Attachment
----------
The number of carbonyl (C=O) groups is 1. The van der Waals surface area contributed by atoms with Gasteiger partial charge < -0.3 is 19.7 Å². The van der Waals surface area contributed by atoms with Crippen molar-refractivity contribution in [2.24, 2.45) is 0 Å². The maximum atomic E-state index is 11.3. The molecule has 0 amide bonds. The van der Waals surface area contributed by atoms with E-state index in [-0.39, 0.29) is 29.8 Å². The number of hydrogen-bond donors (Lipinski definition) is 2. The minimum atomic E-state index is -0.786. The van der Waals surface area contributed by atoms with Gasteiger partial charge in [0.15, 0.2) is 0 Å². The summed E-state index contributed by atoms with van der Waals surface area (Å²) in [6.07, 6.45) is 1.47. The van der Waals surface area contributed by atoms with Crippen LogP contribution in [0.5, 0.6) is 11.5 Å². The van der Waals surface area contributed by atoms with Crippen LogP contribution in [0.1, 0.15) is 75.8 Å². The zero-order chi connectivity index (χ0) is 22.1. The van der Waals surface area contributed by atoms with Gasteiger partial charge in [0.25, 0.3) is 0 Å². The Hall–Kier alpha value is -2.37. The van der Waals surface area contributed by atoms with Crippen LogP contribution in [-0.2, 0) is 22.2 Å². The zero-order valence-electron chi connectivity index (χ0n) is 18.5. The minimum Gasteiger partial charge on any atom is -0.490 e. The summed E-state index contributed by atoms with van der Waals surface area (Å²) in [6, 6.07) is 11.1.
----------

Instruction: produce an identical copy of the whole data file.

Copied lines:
The number of carbonyl (C=O) groups is 1. The van der Waals surface area contributed by atoms with Gasteiger partial charge < -0.3 is 19.7 Å². The van der Waals surface area contributed by atoms with Crippen molar-refractivity contribution in [2.24, 2.45) is 0 Å². The maximum atomic E-state index is 11.3. The molecule has 0 amide bonds. The van der Waals surface area contributed by atoms with E-state index in [-0.39, 0.29) is 29.8 Å². The number of hydrogen-bond donors (Lipinski definition) is 2. The minimum atomic E-state index is -0.786. The van der Waals surface area contributed by atoms with Gasteiger partial charge in [0.15, 0.2) is 0 Å². The summed E-state index contributed by atoms with van der Waals surface area (Å²) in [6.07, 6.45) is 1.47. The van der Waals surface area contributed by atoms with Crippen LogP contribution in [0.5, 0.6) is 11.5 Å². The van der Waals surface area contributed by atoms with Crippen LogP contribution in [0.1, 0.15) is 75.8 Å². The zero-order chi connectivity index (χ0) is 22.1. The van der Waals surface area contributed by atoms with Gasteiger partial charge in [0.25, 0.3) is 0 Å². The Hall–Kier alpha value is -2.37. The van der Waals surface area contributed by atoms with Crippen LogP contribution in [-0.2, 0) is 22.2 Å². The zero-order valence-electron chi connectivity index (χ0n) is 18.5. The minimum Gasteiger partial charge on any atom is -0.490 e. The summed E-state index contributed by atoms with van der Waals surface area (Å²) in [6, 6.07) is 11.1.